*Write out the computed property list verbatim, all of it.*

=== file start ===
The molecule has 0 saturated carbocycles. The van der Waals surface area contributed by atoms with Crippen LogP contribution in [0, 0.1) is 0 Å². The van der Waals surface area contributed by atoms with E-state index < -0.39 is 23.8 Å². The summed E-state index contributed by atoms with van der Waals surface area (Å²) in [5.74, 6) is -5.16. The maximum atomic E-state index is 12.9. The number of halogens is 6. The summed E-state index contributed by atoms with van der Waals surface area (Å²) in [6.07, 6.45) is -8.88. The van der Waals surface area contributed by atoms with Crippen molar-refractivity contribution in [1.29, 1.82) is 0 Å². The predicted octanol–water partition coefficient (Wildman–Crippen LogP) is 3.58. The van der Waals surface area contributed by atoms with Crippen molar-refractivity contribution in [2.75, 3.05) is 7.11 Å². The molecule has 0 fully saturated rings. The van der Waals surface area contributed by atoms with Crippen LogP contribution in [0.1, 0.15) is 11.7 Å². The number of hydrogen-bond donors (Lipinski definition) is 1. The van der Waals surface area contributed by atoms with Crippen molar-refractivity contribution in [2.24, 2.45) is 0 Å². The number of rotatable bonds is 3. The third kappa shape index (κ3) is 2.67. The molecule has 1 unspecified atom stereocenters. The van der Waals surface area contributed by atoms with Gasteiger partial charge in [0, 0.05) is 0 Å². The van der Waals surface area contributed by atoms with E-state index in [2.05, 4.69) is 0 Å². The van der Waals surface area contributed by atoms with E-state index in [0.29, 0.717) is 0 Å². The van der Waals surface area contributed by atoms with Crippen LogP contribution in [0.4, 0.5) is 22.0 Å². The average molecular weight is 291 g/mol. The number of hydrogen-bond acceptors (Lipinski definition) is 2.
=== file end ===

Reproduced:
The molecule has 0 saturated carbocycles. The van der Waals surface area contributed by atoms with Crippen LogP contribution in [0, 0.1) is 0 Å². The van der Waals surface area contributed by atoms with E-state index < -0.39 is 23.8 Å². The summed E-state index contributed by atoms with van der Waals surface area (Å²) in [5.74, 6) is -5.16. The maximum atomic E-state index is 12.9. The number of halogens is 6. The summed E-state index contributed by atoms with van der Waals surface area (Å²) in [6.07, 6.45) is -8.88. The van der Waals surface area contributed by atoms with Crippen molar-refractivity contribution in [1.29, 1.82) is 0 Å². The predicted octanol–water partition coefficient (Wildman–Crippen LogP) is 3.58. The van der Waals surface area contributed by atoms with Crippen molar-refractivity contribution in [2.75, 3.05) is 7.11 Å². The molecule has 0 fully saturated rings. The van der Waals surface area contributed by atoms with Crippen LogP contribution in [0.1, 0.15) is 11.7 Å². The number of hydrogen-bond donors (Lipinski definition) is 1. The van der Waals surface area contributed by atoms with Crippen molar-refractivity contribution in [2.24, 2.45) is 0 Å². The number of rotatable bonds is 3. The third kappa shape index (κ3) is 2.67. The molecule has 1 unspecified atom stereocenters. The van der Waals surface area contributed by atoms with Gasteiger partial charge in [0, 0.05) is 0 Å². The van der Waals surface area contributed by atoms with E-state index in [2.05, 4.69) is 0 Å². The van der Waals surface area contributed by atoms with E-state index in [0.29, 0.717) is 0 Å². The van der Waals surface area contributed by atoms with Crippen LogP contribution in [0.4, 0.5) is 22.0 Å². The average molecular weight is 291 g/mol. The number of hydrogen-bond acceptors (Lipinski definition) is 2.